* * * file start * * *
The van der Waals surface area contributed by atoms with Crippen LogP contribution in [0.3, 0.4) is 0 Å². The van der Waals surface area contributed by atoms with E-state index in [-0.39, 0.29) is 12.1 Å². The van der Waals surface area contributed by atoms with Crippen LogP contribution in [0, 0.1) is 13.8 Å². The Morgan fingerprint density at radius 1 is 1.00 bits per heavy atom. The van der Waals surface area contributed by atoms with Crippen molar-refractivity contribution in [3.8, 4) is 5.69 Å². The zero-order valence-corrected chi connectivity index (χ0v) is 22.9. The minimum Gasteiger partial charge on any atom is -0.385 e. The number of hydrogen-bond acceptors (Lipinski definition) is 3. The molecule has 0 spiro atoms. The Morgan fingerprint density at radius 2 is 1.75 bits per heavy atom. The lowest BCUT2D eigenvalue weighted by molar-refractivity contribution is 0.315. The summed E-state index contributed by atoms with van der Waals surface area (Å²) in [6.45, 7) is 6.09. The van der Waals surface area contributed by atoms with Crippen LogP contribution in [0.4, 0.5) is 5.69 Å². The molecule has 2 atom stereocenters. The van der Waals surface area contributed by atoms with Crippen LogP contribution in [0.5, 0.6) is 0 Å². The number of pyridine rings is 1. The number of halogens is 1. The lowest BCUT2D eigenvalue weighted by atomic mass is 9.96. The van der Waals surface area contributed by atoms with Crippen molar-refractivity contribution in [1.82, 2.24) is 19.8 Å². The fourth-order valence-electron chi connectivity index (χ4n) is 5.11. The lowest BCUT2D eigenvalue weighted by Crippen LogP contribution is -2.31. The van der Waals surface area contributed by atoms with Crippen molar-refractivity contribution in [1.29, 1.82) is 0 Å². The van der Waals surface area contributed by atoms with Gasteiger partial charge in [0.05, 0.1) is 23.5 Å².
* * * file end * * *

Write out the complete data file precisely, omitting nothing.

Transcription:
The van der Waals surface area contributed by atoms with Crippen LogP contribution in [0.3, 0.4) is 0 Å². The van der Waals surface area contributed by atoms with E-state index in [-0.39, 0.29) is 12.1 Å². The van der Waals surface area contributed by atoms with Crippen LogP contribution in [0, 0.1) is 13.8 Å². The Morgan fingerprint density at radius 1 is 1.00 bits per heavy atom. The van der Waals surface area contributed by atoms with Crippen molar-refractivity contribution in [3.8, 4) is 5.69 Å². The zero-order valence-corrected chi connectivity index (χ0v) is 22.9. The minimum Gasteiger partial charge on any atom is -0.385 e. The number of hydrogen-bond acceptors (Lipinski definition) is 3. The molecule has 0 spiro atoms. The Morgan fingerprint density at radius 2 is 1.75 bits per heavy atom. The lowest BCUT2D eigenvalue weighted by molar-refractivity contribution is 0.315. The summed E-state index contributed by atoms with van der Waals surface area (Å²) in [6.45, 7) is 6.09. The van der Waals surface area contributed by atoms with Crippen LogP contribution in [0.4, 0.5) is 5.69 Å². The molecule has 2 atom stereocenters. The van der Waals surface area contributed by atoms with Crippen LogP contribution in [0.5, 0.6) is 0 Å². The number of pyridine rings is 1. The number of halogens is 1. The lowest BCUT2D eigenvalue weighted by atomic mass is 9.96. The van der Waals surface area contributed by atoms with Crippen molar-refractivity contribution in [1.82, 2.24) is 19.8 Å². The fourth-order valence-electron chi connectivity index (χ4n) is 5.11. The lowest BCUT2D eigenvalue weighted by Crippen LogP contribution is -2.31. The van der Waals surface area contributed by atoms with Crippen molar-refractivity contribution in [1.29, 1.82) is 0 Å². The van der Waals surface area contributed by atoms with Gasteiger partial charge in [0.05, 0.1) is 23.5 Å².